Monday, March 10, 2008

Finding the Positive

This week a number of people have asked me to foretell the future. Instead of the question I am generally asked which is, "How's real estate?" now I am asked something like, "Has real estate bottomed out yet?" I usually blunder out avoidance-like comments such as "That depends where you live, or some areas have fallen more than others, or some areas have had greater appreciation than others." In any case, my answers were a well-calculated conversation stopper. The questioner leaves with nothing tangible and is unsure of my opinion, and yet with the impression that I sounded knowledgeable. I wormed my way through the rest of the week, hoping to avoid the subject altogther and felt intellectually inadequate and emotionally uneasy about our economic times.
Then I read Blanche Evans' March 7th article in Realty Times which listed the opinions of reputable housing crisis prognosticators. For the most part, the article described a grim picture and an ominous future with references to the Great Depression of 1929. Other than a few geographical exceptions, real estate was overvalued throughout America and due for a great correction, the most overvalued location, Bend Oregon, from where I am writing today. Likewise, new construction was due for a big hit as well, with sales according to NAHB to be off 22%. With such dire predictions, I went into survival mode and decided to reread passages from a favorite college text of mine, William Leuchtenberg's Perils of Prosperity hoping to find a better understanding of how to survive financially in the wake of crisis. Likewise I reviewed the events of the Panic and subsequent depression of 1893-1897. The same theme reoccured. Poor financial planning, deficit spending and amazing greed spelled the demise for millions of people who had little direct involvement or had shared in the blessings of the time.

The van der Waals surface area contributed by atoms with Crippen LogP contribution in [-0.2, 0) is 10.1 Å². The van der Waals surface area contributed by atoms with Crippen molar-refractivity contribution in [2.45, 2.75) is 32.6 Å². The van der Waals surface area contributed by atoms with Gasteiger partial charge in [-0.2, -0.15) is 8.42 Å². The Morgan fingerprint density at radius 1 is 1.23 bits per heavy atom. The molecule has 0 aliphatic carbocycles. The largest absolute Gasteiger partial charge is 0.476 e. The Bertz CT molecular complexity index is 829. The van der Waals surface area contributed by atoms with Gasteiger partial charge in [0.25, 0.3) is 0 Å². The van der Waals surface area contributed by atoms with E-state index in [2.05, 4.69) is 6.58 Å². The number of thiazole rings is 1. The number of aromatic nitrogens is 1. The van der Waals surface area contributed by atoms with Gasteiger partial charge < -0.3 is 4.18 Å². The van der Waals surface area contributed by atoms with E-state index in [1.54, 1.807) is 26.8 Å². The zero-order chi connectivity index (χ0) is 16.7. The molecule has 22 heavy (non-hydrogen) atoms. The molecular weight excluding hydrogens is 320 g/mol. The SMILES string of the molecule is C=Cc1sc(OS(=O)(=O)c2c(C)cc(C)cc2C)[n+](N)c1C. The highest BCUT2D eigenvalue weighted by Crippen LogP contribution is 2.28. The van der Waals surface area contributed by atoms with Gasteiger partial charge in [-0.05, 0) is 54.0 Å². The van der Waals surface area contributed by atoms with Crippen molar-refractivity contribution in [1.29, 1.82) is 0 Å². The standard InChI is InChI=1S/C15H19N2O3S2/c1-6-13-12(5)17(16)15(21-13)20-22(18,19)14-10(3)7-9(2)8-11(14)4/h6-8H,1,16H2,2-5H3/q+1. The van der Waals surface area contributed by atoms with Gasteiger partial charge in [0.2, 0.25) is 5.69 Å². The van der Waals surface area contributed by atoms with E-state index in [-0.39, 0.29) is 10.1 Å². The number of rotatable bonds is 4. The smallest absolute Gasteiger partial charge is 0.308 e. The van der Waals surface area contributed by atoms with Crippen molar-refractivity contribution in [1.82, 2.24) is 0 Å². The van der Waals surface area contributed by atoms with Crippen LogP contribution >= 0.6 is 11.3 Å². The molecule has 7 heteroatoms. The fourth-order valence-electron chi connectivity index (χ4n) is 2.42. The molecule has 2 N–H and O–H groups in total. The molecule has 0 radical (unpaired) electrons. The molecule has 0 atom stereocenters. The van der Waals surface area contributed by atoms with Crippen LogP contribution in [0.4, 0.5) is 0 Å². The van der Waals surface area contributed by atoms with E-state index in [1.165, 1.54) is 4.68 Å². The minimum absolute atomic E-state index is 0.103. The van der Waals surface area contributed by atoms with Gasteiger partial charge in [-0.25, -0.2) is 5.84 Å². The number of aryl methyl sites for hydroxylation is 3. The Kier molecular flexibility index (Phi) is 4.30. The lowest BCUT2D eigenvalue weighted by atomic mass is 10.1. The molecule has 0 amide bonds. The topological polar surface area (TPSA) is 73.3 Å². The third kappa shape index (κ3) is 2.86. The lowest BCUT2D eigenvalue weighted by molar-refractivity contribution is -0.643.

Of course policymakers today understand the past. Fed chairman Bernanke has repeatedly confirmed his commitment to do whatever is necessary to prevent the downward spiral of housing, which could lead to massive unemployment and fortunes lost.
What seems to be the best hope for avoiding a catastrophe is creating the spin that the worst is over. We have hit bottom, and that this is really a great time to buy. In this way consumer confidence is bolstered and the trend is reversed. Banks make lending easier, FHA bails out subprime loans, and investors are given incentives to back real estate securities and, like the post depression song, happy days are here again.
Alexander Pope in Essays of Man wrote, "Hope springs eternal in the human breast, Man never is, but always to be blest." It seems like fabricating optimism in our world of great marketing is a preferable alternative to turn the economic tide than participating in some new war. Many argue that the Spanish-Ameican War was our saving grace in 1897 and that the beligerencies in Europe and WW2 did more to resolve the Great Depression than all of FDR's New Deal.
There is a lot to say for optimism. Scientists have even isolated a place in the brain where optimism resides. I have more confidence in it today than in political solutions. Give Pope, poetry and the spin doctors a go at it. What's there to lose?! Lee

1 comment:

Dennis said...

Panic, fear, and an emergency 75-basis-point cut in the Fed funds rate. Yes, dear readers, it's time to start nibbling at asset classes that have fallen on hard times.